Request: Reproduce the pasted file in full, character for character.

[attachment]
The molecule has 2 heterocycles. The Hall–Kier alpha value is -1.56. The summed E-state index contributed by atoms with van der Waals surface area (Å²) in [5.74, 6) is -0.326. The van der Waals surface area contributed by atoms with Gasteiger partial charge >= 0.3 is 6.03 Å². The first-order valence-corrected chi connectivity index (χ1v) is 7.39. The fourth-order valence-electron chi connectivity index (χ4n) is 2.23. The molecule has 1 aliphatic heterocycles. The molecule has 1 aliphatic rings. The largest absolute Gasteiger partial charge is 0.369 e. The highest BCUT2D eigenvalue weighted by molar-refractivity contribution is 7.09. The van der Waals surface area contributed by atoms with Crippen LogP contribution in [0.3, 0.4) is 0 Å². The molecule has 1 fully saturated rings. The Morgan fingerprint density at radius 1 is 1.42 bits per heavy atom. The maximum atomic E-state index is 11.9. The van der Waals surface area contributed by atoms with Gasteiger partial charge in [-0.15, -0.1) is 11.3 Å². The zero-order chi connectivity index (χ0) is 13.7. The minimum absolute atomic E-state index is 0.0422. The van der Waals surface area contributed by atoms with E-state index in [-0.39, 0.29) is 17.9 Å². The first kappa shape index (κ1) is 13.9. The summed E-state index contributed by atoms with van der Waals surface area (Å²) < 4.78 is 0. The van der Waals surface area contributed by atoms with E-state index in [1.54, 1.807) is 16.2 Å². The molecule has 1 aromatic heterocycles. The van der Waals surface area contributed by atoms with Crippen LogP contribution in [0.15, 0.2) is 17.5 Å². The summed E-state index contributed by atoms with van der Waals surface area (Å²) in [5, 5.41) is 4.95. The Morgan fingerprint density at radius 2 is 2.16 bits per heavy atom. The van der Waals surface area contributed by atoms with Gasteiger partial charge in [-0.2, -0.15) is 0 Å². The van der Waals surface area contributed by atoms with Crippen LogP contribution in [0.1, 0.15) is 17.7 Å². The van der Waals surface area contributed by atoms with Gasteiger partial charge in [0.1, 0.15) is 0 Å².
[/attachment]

The molecule has 2 heterocycles. The Hall–Kier alpha value is -1.56. The summed E-state index contributed by atoms with van der Waals surface area (Å²) in [5.74, 6) is -0.326. The van der Waals surface area contributed by atoms with Gasteiger partial charge >= 0.3 is 6.03 Å². The first-order valence-corrected chi connectivity index (χ1v) is 7.39. The fourth-order valence-electron chi connectivity index (χ4n) is 2.23. The molecule has 1 aliphatic heterocycles. The molecule has 1 aliphatic rings. The largest absolute Gasteiger partial charge is 0.369 e. The highest BCUT2D eigenvalue weighted by molar-refractivity contribution is 7.09. The van der Waals surface area contributed by atoms with Crippen LogP contribution in [0.3, 0.4) is 0 Å². The molecule has 1 fully saturated rings. The Morgan fingerprint density at radius 1 is 1.42 bits per heavy atom. The maximum atomic E-state index is 11.9. The van der Waals surface area contributed by atoms with Gasteiger partial charge in [-0.15, -0.1) is 11.3 Å². The zero-order chi connectivity index (χ0) is 13.7. The minimum absolute atomic E-state index is 0.0422. The van der Waals surface area contributed by atoms with E-state index in [-0.39, 0.29) is 17.9 Å². The first kappa shape index (κ1) is 13.9. The summed E-state index contributed by atoms with van der Waals surface area (Å²) < 4.78 is 0. The van der Waals surface area contributed by atoms with E-state index in [1.54, 1.807) is 16.2 Å². The molecule has 1 aromatic heterocycles. The van der Waals surface area contributed by atoms with Crippen LogP contribution in [0.15, 0.2) is 17.5 Å². The summed E-state index contributed by atoms with van der Waals surface area (Å²) in [5, 5.41) is 4.95. The Morgan fingerprint density at radius 2 is 2.16 bits per heavy atom. The van der Waals surface area contributed by atoms with Gasteiger partial charge in [-0.2, -0.15) is 0 Å². The van der Waals surface area contributed by atoms with Crippen LogP contribution in [0.1, 0.15) is 17.7 Å². The van der Waals surface area contributed by atoms with Gasteiger partial charge in [0.1, 0.15) is 0 Å².